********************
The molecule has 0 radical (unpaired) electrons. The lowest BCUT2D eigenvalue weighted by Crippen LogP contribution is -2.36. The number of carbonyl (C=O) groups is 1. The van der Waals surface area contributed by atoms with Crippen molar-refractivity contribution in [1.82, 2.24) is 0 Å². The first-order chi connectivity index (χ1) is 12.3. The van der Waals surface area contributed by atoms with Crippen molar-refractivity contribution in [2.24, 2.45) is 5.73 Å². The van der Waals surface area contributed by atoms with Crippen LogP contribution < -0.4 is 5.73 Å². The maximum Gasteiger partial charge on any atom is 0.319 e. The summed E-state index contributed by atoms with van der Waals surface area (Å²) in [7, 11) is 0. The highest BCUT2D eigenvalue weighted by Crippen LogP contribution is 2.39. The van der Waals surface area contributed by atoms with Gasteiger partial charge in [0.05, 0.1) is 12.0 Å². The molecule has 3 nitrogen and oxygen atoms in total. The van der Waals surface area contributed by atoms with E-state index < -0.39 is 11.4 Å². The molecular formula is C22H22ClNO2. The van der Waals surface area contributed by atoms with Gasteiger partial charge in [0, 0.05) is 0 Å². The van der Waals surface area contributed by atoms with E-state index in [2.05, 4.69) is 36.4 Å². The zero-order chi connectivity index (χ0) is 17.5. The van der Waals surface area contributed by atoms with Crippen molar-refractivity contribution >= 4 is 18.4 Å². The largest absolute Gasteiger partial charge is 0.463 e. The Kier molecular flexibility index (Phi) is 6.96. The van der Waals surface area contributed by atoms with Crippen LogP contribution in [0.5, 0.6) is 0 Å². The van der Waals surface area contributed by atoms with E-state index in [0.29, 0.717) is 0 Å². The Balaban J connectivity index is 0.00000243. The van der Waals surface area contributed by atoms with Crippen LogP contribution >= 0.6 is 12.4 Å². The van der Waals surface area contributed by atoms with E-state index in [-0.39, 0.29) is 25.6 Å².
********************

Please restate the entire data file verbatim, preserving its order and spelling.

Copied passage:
The molecule has 0 radical (unpaired) electrons. The lowest BCUT2D eigenvalue weighted by Crippen LogP contribution is -2.36. The number of carbonyl (C=O) groups is 1. The van der Waals surface area contributed by atoms with Crippen molar-refractivity contribution in [1.82, 2.24) is 0 Å². The first-order chi connectivity index (χ1) is 12.3. The van der Waals surface area contributed by atoms with Crippen molar-refractivity contribution in [2.24, 2.45) is 5.73 Å². The van der Waals surface area contributed by atoms with Crippen LogP contribution < -0.4 is 5.73 Å². The maximum Gasteiger partial charge on any atom is 0.319 e. The summed E-state index contributed by atoms with van der Waals surface area (Å²) in [7, 11) is 0. The highest BCUT2D eigenvalue weighted by Crippen LogP contribution is 2.39. The van der Waals surface area contributed by atoms with Gasteiger partial charge in [0.05, 0.1) is 12.0 Å². The molecule has 3 nitrogen and oxygen atoms in total. The van der Waals surface area contributed by atoms with E-state index < -0.39 is 11.4 Å². The molecular formula is C22H22ClNO2. The van der Waals surface area contributed by atoms with Gasteiger partial charge in [0, 0.05) is 0 Å². The van der Waals surface area contributed by atoms with E-state index in [2.05, 4.69) is 36.4 Å². The zero-order chi connectivity index (χ0) is 17.5. The van der Waals surface area contributed by atoms with Crippen molar-refractivity contribution >= 4 is 18.4 Å². The largest absolute Gasteiger partial charge is 0.463 e. The Kier molecular flexibility index (Phi) is 6.96. The van der Waals surface area contributed by atoms with Crippen LogP contribution in [0.5, 0.6) is 0 Å². The van der Waals surface area contributed by atoms with E-state index in [0.29, 0.717) is 0 Å². The Balaban J connectivity index is 0.00000243. The van der Waals surface area contributed by atoms with Crippen LogP contribution >= 0.6 is 12.4 Å². The van der Waals surface area contributed by atoms with E-state index in [-0.39, 0.29) is 25.6 Å².